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Recovery without autonomy: Progress forward or more of the same for mental health service users?
journal contributionposted on 2018-07-23, 00:00 authored by Louise ByrneLouise Byrne, Stephanie SchoeppeStephanie Schoeppe, Julie BradshawJulie Bradshaw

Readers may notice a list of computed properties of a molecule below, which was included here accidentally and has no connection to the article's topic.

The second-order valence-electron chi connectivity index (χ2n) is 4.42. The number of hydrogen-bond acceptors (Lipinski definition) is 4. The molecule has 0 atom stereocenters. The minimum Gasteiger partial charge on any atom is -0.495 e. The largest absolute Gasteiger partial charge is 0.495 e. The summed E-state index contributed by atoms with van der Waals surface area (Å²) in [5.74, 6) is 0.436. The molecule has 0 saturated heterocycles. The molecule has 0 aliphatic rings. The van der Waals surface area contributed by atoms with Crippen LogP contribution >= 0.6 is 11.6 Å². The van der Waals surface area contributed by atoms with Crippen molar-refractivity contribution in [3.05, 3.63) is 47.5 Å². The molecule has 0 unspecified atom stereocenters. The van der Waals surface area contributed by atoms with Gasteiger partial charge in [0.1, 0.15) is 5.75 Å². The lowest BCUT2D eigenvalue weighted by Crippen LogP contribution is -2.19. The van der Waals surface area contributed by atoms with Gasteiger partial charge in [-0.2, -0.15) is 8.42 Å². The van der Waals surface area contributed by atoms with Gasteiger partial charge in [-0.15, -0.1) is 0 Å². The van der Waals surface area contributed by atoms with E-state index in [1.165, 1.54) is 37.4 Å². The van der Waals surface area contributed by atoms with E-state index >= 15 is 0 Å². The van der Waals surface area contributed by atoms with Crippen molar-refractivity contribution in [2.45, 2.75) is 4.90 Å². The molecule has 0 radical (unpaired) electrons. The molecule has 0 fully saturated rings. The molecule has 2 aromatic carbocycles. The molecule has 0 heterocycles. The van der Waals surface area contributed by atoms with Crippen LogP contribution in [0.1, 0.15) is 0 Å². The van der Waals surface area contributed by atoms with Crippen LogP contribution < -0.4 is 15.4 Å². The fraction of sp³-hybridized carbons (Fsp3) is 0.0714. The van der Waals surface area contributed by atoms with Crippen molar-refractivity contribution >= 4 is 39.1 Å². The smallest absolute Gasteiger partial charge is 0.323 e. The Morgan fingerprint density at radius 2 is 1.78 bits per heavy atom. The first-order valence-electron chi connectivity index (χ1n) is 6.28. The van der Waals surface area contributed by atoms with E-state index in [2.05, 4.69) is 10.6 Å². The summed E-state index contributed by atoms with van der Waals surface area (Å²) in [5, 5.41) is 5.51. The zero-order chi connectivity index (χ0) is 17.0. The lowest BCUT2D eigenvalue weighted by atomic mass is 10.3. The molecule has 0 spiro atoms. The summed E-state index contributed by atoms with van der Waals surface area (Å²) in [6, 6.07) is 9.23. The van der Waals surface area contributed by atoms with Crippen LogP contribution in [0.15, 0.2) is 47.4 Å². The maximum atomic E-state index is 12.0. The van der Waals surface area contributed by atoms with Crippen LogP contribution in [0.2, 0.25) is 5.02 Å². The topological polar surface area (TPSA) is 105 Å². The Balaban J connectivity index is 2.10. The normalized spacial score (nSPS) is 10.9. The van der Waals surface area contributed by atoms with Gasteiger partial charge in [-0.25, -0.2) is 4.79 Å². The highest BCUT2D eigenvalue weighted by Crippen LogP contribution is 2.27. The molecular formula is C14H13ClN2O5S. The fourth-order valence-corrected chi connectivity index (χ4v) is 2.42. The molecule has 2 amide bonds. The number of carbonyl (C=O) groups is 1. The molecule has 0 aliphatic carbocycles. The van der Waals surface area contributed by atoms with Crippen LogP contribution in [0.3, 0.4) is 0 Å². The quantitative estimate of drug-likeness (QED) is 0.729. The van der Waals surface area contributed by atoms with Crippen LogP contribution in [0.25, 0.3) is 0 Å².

In Western nations, the Recovery approach has become a widely accepted philosophy and treatment concept in mental health. Yet, community understanding of the Recovery approach remains largely unexplored. This study aimed to investigate (i) people's awareness of the principles underpinning the Recovery approach in mental health, and (ii) the treatment approaches people consider most important, and whether these align with the Recovery approach. To achieve these aims, a random sample of 1217 Australian adults participated in the National Social Survey (QSS) via telephone interview. People's experience with mental health services, the importance they place on various treatment approaches, and their awareness of principles underpinning the Recovery approach were assessed. Analyses were conducted using descriptive statistics. Most participants (94%) agreed that 'regardless of the severity of symptoms experienced and/or the mental illness diagnosis, being diagnosed with a mental illness means there is always hope for a meaningful life'. Moreover, most participants considered treatments in line with the Recovery approach as important. However, few participants (35%) agreed with the principle that 'after diagnosis, the person themselves should direct the long-term management of their mental illness, rather than a medical professional'. Australian people were to some extent aware of the principles underpinning the Recovery Approach, particularly with regard to hope, ability to live a meaningful life, and the importance of support from family, friends, and others living with mental illness. Nonetheless, autonomy was not highly prioritized, with the prevailing view that management of mental illness should be directed by the medical profession.